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Letters to the editor for Dec. 8
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opinion Woodbury, 55125
Woodbury Minnesota 8420 City Centre Drive 55125

Who is 833 School Board listening to?

I read the article on the Spanish Immersion issue from Dec 1. Bulletin...so if I have this straight....one of the seven board members, Jim Gelbmann, already essentially cast his vote in favor of one of the two options to expand the Spanish immersion program. This was based on a 'task force' that the 'board' employed/directed. Now I read that Gelbmann was on the task force? Is this not a textbook example of a 'conflict of interest?' So much for a neutral opinion.

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I also attended the first public meeting and the massive crowd made it crystal clear as to what their opinion was, and that was to leave the immersion program as it is.

If the board's decision would have been contrary to the parents, students and teachers of Woodbury....may I ask....who were they listening to?

Jeff Mueller

Woodbury

Expired tax laws will have significant impact on middle class families

There is much talk about whether Congress will extend or make permanent the tax cuts passed during 2001 & 2003. As many readers know, the 2001 and 2003 tax laws were passed with a 'sunset provision.' The sunset date is Dec. 31, 2010. If Congress does not act, the tax law will expire and tax rates will go up. These changes will have a dramatic impact on middle class familes, which will be felt in their paychecks in January.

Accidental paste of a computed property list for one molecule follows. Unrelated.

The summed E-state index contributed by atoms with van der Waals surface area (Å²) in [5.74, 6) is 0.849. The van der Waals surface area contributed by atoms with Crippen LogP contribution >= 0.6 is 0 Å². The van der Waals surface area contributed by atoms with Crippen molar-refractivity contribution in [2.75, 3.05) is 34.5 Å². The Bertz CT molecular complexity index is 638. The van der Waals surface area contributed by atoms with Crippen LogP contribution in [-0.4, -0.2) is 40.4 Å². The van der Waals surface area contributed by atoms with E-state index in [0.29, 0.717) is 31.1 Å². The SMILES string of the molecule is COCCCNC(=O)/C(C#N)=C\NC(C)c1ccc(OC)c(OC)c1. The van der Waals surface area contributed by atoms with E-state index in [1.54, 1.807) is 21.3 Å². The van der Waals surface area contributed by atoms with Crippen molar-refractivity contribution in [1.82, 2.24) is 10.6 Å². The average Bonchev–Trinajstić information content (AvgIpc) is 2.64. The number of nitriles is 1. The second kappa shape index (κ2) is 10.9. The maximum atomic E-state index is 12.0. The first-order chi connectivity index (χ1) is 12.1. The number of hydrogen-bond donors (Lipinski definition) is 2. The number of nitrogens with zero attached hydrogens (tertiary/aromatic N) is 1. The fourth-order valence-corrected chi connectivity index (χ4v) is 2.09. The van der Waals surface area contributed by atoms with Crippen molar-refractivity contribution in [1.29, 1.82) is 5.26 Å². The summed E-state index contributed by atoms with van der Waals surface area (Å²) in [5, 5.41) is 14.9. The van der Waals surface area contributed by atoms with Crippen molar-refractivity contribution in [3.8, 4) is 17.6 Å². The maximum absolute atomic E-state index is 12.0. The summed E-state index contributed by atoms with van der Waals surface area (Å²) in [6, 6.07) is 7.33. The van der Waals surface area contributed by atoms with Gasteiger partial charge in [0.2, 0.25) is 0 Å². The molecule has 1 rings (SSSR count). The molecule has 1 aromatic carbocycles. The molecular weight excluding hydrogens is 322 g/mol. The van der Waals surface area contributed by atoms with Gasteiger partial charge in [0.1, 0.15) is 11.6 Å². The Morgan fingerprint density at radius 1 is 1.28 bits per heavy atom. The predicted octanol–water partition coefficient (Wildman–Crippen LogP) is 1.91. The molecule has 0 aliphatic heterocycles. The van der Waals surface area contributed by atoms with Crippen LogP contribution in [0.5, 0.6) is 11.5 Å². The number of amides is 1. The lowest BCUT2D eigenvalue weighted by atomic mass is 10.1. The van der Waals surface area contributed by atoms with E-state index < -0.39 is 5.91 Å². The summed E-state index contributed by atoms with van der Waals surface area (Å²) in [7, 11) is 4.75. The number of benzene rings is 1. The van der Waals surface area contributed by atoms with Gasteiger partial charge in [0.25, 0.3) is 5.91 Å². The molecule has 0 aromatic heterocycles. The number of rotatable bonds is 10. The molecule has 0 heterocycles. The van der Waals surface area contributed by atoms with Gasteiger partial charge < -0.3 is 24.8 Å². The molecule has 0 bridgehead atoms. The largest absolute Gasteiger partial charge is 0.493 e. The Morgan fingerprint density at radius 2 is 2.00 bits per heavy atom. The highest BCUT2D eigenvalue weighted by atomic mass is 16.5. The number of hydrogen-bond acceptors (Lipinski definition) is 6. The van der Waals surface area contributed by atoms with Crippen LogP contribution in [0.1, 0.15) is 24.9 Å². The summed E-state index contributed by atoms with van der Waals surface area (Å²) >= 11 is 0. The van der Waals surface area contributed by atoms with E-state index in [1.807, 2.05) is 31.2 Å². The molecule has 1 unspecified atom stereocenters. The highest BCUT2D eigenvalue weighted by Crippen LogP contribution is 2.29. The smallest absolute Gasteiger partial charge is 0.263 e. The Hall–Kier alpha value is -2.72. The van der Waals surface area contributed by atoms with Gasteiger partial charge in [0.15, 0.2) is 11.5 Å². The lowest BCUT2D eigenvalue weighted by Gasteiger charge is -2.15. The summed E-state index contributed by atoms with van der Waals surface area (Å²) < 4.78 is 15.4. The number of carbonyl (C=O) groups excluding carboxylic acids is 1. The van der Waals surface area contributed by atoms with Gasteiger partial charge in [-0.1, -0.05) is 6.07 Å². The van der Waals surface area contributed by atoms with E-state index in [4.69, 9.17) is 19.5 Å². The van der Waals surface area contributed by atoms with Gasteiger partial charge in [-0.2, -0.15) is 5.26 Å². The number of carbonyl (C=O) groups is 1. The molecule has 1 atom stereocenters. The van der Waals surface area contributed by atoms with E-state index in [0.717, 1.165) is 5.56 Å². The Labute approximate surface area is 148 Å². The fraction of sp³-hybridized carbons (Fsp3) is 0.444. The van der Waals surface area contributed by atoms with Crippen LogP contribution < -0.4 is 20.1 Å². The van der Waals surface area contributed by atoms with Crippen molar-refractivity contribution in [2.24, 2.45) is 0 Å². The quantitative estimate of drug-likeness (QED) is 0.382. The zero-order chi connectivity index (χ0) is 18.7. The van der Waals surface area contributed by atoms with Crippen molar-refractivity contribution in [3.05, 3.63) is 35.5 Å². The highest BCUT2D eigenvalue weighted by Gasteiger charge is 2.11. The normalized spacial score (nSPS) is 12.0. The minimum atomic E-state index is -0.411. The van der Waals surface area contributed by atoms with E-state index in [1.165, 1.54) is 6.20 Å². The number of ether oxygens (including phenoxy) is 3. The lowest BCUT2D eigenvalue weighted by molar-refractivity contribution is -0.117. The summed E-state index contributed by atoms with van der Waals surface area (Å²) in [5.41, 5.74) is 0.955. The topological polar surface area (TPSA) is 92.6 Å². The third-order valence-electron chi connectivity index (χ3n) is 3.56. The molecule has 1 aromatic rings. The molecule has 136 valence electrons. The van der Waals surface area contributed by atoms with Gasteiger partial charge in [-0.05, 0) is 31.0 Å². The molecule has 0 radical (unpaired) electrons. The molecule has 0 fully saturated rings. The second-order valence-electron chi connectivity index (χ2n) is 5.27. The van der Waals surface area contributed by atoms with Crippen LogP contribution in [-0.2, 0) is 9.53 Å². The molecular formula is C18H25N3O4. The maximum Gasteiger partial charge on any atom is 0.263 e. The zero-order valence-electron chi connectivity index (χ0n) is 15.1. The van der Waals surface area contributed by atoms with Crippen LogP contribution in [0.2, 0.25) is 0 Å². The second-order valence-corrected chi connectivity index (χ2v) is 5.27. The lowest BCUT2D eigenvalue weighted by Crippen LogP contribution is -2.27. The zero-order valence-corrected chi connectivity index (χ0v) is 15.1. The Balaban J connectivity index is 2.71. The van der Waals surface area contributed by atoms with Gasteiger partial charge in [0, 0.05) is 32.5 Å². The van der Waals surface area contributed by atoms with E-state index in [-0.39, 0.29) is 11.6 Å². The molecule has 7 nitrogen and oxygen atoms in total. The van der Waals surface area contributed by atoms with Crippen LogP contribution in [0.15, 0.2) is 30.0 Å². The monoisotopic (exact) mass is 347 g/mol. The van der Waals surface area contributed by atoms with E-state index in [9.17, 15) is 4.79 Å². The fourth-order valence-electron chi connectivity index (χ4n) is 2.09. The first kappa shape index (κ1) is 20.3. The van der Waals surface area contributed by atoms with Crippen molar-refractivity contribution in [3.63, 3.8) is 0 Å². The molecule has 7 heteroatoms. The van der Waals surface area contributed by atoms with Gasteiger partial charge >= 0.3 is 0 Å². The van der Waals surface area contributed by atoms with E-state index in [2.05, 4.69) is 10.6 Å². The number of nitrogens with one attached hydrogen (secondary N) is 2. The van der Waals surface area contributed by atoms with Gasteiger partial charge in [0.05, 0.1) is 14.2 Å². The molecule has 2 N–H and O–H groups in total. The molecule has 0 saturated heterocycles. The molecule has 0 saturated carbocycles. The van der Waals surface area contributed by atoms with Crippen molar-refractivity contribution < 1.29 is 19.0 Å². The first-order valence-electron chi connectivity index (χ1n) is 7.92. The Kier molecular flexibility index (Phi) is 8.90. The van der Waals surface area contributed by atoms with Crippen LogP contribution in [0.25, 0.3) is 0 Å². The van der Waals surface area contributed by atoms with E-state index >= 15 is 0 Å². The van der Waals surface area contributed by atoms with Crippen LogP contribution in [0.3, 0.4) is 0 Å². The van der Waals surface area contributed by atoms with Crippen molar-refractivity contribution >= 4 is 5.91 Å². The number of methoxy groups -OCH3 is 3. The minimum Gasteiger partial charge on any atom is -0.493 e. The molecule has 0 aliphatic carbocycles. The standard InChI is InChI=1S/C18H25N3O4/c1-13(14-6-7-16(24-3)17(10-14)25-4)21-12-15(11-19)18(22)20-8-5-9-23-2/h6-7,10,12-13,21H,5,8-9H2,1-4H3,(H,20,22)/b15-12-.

As an accountant, this situation has been very important to me. Thus, I did a study on the implications of the expiration of these laws if Congress fails to do anything. The analysis includes salaries of $50K, $75K, & $100K. This analysis evaluates the federal withholding differences based on the 2010 withholding table as well as the 2000 & 2001 tables (I used the 2000 and 2001 tables as part of the analysis because upon expiration of the law, the law will go back to the table before the enactment of these laws. I assumed one of these tables will be used beginning in January 2011).

The analysis also assumed the employee was married and paid every two weeks. The differences in withholding is significant. Take-home pay would be reduced between $71 and $223 per pay period. Based on 26-pay periods, this amounts to additional taxes withheld of $1,846 to $5,798 per year.

As families continue to struggle, a tax increase is the last thing they need. Congress should be working to prevent this burden on families.

Furthermore, the tax hike, if implemented, will further damage the economy's ability to grow and get us out of this economic funk.

Brian Marum

Woodbury

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